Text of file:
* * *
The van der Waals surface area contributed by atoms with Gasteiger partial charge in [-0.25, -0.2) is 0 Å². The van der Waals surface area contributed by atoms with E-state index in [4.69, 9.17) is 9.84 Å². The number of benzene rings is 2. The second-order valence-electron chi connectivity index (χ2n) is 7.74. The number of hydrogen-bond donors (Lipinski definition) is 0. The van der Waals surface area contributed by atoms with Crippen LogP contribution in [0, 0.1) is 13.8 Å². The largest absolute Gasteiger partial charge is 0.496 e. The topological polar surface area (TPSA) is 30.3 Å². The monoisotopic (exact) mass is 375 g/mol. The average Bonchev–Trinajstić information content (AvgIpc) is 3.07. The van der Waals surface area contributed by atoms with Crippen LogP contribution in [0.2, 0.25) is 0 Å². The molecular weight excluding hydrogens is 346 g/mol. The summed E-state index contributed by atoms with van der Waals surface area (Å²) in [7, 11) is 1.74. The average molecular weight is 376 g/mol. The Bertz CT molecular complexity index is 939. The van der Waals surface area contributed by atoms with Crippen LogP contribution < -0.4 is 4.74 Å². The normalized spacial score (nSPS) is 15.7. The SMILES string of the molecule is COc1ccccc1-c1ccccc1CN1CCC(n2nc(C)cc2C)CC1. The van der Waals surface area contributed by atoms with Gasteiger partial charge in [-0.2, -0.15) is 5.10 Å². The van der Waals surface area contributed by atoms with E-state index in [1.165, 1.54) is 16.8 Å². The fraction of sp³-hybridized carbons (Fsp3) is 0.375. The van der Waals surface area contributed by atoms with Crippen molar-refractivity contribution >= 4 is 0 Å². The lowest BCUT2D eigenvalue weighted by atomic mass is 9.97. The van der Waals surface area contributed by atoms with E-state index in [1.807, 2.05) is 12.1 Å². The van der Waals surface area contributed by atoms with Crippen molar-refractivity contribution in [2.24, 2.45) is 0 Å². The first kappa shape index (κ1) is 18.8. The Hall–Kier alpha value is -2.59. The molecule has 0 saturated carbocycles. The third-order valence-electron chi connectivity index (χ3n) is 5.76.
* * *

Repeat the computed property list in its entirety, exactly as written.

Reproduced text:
The van der Waals surface area contributed by atoms with Gasteiger partial charge in [-0.25, -0.2) is 0 Å². The van der Waals surface area contributed by atoms with E-state index in [4.69, 9.17) is 9.84 Å². The number of benzene rings is 2. The second-order valence-electron chi connectivity index (χ2n) is 7.74. The number of hydrogen-bond donors (Lipinski definition) is 0. The van der Waals surface area contributed by atoms with Crippen LogP contribution in [0, 0.1) is 13.8 Å². The largest absolute Gasteiger partial charge is 0.496 e. The topological polar surface area (TPSA) is 30.3 Å². The monoisotopic (exact) mass is 375 g/mol. The average Bonchev–Trinajstić information content (AvgIpc) is 3.07. The van der Waals surface area contributed by atoms with Crippen LogP contribution in [0.2, 0.25) is 0 Å². The molecular weight excluding hydrogens is 346 g/mol. The summed E-state index contributed by atoms with van der Waals surface area (Å²) in [7, 11) is 1.74. The average molecular weight is 376 g/mol. The Bertz CT molecular complexity index is 939. The van der Waals surface area contributed by atoms with Crippen LogP contribution < -0.4 is 4.74 Å². The normalized spacial score (nSPS) is 15.7. The SMILES string of the molecule is COc1ccccc1-c1ccccc1CN1CCC(n2nc(C)cc2C)CC1. The van der Waals surface area contributed by atoms with Gasteiger partial charge in [-0.2, -0.15) is 5.10 Å². The van der Waals surface area contributed by atoms with E-state index in [1.165, 1.54) is 16.8 Å². The fraction of sp³-hybridized carbons (Fsp3) is 0.375. The van der Waals surface area contributed by atoms with Crippen molar-refractivity contribution >= 4 is 0 Å². The lowest BCUT2D eigenvalue weighted by atomic mass is 9.97. The van der Waals surface area contributed by atoms with E-state index in [1.807, 2.05) is 12.1 Å². The van der Waals surface area contributed by atoms with Crippen molar-refractivity contribution in [2.24, 2.45) is 0 Å². The first kappa shape index (κ1) is 18.8. The Hall–Kier alpha value is -2.59. The molecule has 0 saturated carbocycles. The third-order valence-electron chi connectivity index (χ3n) is 5.76.